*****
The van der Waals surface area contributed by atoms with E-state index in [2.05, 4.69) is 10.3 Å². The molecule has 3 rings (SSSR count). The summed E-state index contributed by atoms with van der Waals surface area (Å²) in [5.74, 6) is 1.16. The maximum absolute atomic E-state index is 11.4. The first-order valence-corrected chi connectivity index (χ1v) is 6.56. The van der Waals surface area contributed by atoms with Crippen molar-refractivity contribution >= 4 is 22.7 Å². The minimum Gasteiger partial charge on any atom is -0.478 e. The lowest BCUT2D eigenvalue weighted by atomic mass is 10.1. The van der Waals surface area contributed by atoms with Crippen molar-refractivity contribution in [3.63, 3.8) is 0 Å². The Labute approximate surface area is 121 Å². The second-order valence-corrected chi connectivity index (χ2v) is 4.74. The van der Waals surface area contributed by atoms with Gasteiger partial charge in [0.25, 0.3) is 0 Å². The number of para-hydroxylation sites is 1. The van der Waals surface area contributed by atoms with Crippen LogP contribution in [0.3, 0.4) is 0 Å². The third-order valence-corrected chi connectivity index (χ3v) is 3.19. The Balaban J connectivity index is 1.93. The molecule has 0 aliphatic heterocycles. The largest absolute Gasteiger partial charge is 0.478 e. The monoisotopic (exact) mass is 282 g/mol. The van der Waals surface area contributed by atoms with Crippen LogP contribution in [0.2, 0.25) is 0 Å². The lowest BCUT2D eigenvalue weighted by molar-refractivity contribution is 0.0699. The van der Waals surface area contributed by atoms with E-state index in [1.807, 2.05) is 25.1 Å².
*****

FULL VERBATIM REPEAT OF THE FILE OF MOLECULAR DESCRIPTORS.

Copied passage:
The van der Waals surface area contributed by atoms with E-state index in [2.05, 4.69) is 10.3 Å². The molecule has 3 rings (SSSR count). The summed E-state index contributed by atoms with van der Waals surface area (Å²) in [5.74, 6) is 1.16. The maximum absolute atomic E-state index is 11.4. The first-order valence-corrected chi connectivity index (χ1v) is 6.56. The van der Waals surface area contributed by atoms with Crippen molar-refractivity contribution >= 4 is 22.7 Å². The minimum Gasteiger partial charge on any atom is -0.478 e. The lowest BCUT2D eigenvalue weighted by atomic mass is 10.1. The van der Waals surface area contributed by atoms with Crippen molar-refractivity contribution in [3.63, 3.8) is 0 Å². The Labute approximate surface area is 121 Å². The second-order valence-corrected chi connectivity index (χ2v) is 4.74. The van der Waals surface area contributed by atoms with Gasteiger partial charge in [0.25, 0.3) is 0 Å². The number of para-hydroxylation sites is 1. The van der Waals surface area contributed by atoms with Crippen LogP contribution in [0.3, 0.4) is 0 Å². The third-order valence-corrected chi connectivity index (χ3v) is 3.19. The Balaban J connectivity index is 1.93. The molecule has 0 aliphatic heterocycles. The largest absolute Gasteiger partial charge is 0.478 e. The monoisotopic (exact) mass is 282 g/mol. The van der Waals surface area contributed by atoms with Crippen LogP contribution in [0.2, 0.25) is 0 Å². The lowest BCUT2D eigenvalue weighted by molar-refractivity contribution is 0.0699. The van der Waals surface area contributed by atoms with E-state index in [1.807, 2.05) is 25.1 Å².